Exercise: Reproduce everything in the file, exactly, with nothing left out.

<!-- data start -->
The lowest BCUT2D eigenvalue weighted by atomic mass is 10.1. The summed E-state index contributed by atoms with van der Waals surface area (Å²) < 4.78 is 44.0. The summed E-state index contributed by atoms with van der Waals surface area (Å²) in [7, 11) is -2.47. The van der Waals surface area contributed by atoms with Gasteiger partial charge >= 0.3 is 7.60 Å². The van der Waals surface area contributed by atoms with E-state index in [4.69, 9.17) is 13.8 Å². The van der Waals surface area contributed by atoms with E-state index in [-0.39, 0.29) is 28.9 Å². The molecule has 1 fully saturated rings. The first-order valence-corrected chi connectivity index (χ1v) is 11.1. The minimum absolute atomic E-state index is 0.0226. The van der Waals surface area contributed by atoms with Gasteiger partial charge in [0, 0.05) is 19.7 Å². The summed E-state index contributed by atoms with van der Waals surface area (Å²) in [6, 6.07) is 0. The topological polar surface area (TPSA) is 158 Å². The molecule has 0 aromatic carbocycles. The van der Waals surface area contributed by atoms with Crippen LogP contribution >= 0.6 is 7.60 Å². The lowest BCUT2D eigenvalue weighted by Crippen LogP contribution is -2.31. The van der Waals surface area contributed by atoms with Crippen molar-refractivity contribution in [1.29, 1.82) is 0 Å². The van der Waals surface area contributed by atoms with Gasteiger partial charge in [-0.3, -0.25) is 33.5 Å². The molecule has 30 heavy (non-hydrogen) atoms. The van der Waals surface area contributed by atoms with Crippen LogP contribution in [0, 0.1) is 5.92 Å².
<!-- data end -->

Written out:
The lowest BCUT2D eigenvalue weighted by atomic mass is 10.1. The summed E-state index contributed by atoms with van der Waals surface area (Å²) < 4.78 is 44.0. The summed E-state index contributed by atoms with van der Waals surface area (Å²) in [7, 11) is -2.47. The van der Waals surface area contributed by atoms with Gasteiger partial charge >= 0.3 is 7.60 Å². The van der Waals surface area contributed by atoms with E-state index in [4.69, 9.17) is 13.8 Å². The van der Waals surface area contributed by atoms with E-state index in [-0.39, 0.29) is 28.9 Å². The molecule has 1 fully saturated rings. The first-order valence-corrected chi connectivity index (χ1v) is 11.1. The minimum absolute atomic E-state index is 0.0226. The van der Waals surface area contributed by atoms with Gasteiger partial charge in [0, 0.05) is 19.7 Å². The summed E-state index contributed by atoms with van der Waals surface area (Å²) in [6, 6.07) is 0. The topological polar surface area (TPSA) is 158 Å². The molecule has 0 aromatic carbocycles. The van der Waals surface area contributed by atoms with Crippen LogP contribution >= 0.6 is 7.60 Å². The lowest BCUT2D eigenvalue weighted by Crippen LogP contribution is -2.31. The van der Waals surface area contributed by atoms with Crippen molar-refractivity contribution in [1.29, 1.82) is 0 Å². The van der Waals surface area contributed by atoms with Gasteiger partial charge in [-0.3, -0.25) is 33.5 Å². The molecule has 30 heavy (non-hydrogen) atoms. The van der Waals surface area contributed by atoms with Crippen LogP contribution in [0, 0.1) is 5.92 Å².